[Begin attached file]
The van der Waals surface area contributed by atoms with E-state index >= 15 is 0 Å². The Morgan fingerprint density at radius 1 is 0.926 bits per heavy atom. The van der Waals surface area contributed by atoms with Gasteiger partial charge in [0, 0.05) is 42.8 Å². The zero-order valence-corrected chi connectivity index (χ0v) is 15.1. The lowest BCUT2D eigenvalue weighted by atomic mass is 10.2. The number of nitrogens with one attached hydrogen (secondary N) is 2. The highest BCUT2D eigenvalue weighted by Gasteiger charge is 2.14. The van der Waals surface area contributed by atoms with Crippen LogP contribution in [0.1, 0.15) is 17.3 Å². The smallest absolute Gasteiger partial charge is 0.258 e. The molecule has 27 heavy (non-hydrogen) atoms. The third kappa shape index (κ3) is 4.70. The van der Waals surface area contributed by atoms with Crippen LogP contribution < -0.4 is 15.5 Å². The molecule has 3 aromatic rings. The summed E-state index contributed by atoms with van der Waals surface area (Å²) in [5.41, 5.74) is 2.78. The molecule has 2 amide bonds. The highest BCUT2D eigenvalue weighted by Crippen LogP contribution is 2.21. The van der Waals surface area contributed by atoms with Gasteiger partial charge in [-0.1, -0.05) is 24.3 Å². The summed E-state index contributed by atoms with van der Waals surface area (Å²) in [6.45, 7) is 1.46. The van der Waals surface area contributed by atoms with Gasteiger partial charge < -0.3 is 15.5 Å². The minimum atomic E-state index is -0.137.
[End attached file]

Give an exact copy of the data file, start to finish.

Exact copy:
The van der Waals surface area contributed by atoms with E-state index >= 15 is 0 Å². The Morgan fingerprint density at radius 1 is 0.926 bits per heavy atom. The van der Waals surface area contributed by atoms with Gasteiger partial charge in [0, 0.05) is 42.8 Å². The zero-order valence-corrected chi connectivity index (χ0v) is 15.1. The lowest BCUT2D eigenvalue weighted by atomic mass is 10.2. The number of nitrogens with one attached hydrogen (secondary N) is 2. The highest BCUT2D eigenvalue weighted by Gasteiger charge is 2.14. The van der Waals surface area contributed by atoms with Crippen LogP contribution in [0.1, 0.15) is 17.3 Å². The smallest absolute Gasteiger partial charge is 0.258 e. The molecule has 27 heavy (non-hydrogen) atoms. The third kappa shape index (κ3) is 4.70. The van der Waals surface area contributed by atoms with Crippen LogP contribution < -0.4 is 15.5 Å². The molecule has 3 aromatic rings. The summed E-state index contributed by atoms with van der Waals surface area (Å²) in [5.41, 5.74) is 2.78. The molecule has 2 amide bonds. The highest BCUT2D eigenvalue weighted by Crippen LogP contribution is 2.21. The van der Waals surface area contributed by atoms with Gasteiger partial charge in [-0.1, -0.05) is 24.3 Å². The summed E-state index contributed by atoms with van der Waals surface area (Å²) in [6.45, 7) is 1.46. The van der Waals surface area contributed by atoms with Gasteiger partial charge < -0.3 is 15.5 Å². The minimum atomic E-state index is -0.137.